8. The control valve according to claim 7, wherein the projection has a semi-circular cross-section.
9. The control valve according to claim 7, wherein the linear projection is one of a plurality of linear projections that are located about the axis of the protector.
10. The control valve according to claim 9, wherein the linear projections are spaced at equal angular intervals about the axis of the protector.
11. The control valve according to claim 6, wherein the projection is a flange.
12. The control valve according to claim 5, wherein the protector has an annular recess in its outer circumferential surface, and wherein the annular recess is radially aligned with the opening of the gas introduction passage.
13. The control valve according to claim 4, wherein the protector includes a first portion, which is fitted about the circumferential surface of the cap, and a second portion, which extends axially further beyond the distal surface of the cap.
14. The control valve according to claim 13, wherein the second portion has a smaller diameter than that of the first portion.
15. The control valve according to claim 4, wherein the axial length of the protector is greater than the distance between the distal surface of the cap and the bottom surface of the accommodating hole.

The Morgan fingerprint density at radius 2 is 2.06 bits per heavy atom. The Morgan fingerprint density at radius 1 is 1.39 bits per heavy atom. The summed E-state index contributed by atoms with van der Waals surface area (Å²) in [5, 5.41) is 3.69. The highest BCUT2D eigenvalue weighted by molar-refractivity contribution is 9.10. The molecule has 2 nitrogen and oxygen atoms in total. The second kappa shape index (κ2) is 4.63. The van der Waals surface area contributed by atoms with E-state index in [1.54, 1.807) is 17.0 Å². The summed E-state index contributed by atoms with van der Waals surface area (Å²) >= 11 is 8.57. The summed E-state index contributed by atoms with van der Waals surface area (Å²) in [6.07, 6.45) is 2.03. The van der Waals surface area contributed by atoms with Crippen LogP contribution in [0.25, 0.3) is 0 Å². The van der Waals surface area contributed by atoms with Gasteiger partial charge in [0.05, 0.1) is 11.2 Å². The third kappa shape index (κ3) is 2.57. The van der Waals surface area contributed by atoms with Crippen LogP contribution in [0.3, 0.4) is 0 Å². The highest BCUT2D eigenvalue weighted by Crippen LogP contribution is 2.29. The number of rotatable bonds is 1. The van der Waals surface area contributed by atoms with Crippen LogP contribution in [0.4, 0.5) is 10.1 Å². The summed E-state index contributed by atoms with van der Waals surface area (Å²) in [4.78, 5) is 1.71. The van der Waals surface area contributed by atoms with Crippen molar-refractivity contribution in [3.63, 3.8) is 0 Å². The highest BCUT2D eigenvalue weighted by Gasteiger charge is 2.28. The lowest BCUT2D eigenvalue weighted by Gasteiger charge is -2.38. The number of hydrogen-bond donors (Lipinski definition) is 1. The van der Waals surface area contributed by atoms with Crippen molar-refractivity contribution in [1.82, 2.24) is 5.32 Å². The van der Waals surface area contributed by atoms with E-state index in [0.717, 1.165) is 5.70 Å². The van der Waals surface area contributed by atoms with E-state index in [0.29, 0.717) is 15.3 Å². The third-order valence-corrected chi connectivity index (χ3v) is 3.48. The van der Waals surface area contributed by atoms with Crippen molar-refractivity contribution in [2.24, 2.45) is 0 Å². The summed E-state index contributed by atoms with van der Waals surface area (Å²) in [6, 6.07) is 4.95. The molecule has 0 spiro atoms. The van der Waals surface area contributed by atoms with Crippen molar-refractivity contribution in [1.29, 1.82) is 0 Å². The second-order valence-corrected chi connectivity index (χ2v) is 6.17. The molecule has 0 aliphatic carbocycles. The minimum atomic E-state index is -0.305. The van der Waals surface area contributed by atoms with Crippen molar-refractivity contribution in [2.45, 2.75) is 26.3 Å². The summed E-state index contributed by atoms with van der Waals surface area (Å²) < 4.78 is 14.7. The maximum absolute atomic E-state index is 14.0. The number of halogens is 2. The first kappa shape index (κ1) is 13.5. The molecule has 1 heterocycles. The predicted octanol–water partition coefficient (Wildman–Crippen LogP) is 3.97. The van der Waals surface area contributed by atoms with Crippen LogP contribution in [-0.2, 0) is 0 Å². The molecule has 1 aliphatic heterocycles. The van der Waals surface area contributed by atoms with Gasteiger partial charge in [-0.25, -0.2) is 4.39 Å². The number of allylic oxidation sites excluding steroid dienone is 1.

16. The control valve according to claim 1, wherein the protector is made of an elastomeric material.
17. A control valve that regulates the amount of gas flowing in a gas passage in accordance with an operating pressure introduced into the control valve, the control valve comprising:
a housing body;
a valve body movably accommodated in the housing body to adjust the opening amount of the gas passage;
a cap attached to the housing body to define a pressure chamber, wherein the pressure chamber is exposed to the operating pressure;
a pressure sensing member located in the pressure chamber, wherein the pressure sensing member moves the valve body in accordance with the operating pressure in the pressure chamber; and
a protector attached to the cap to protect the cap from impact.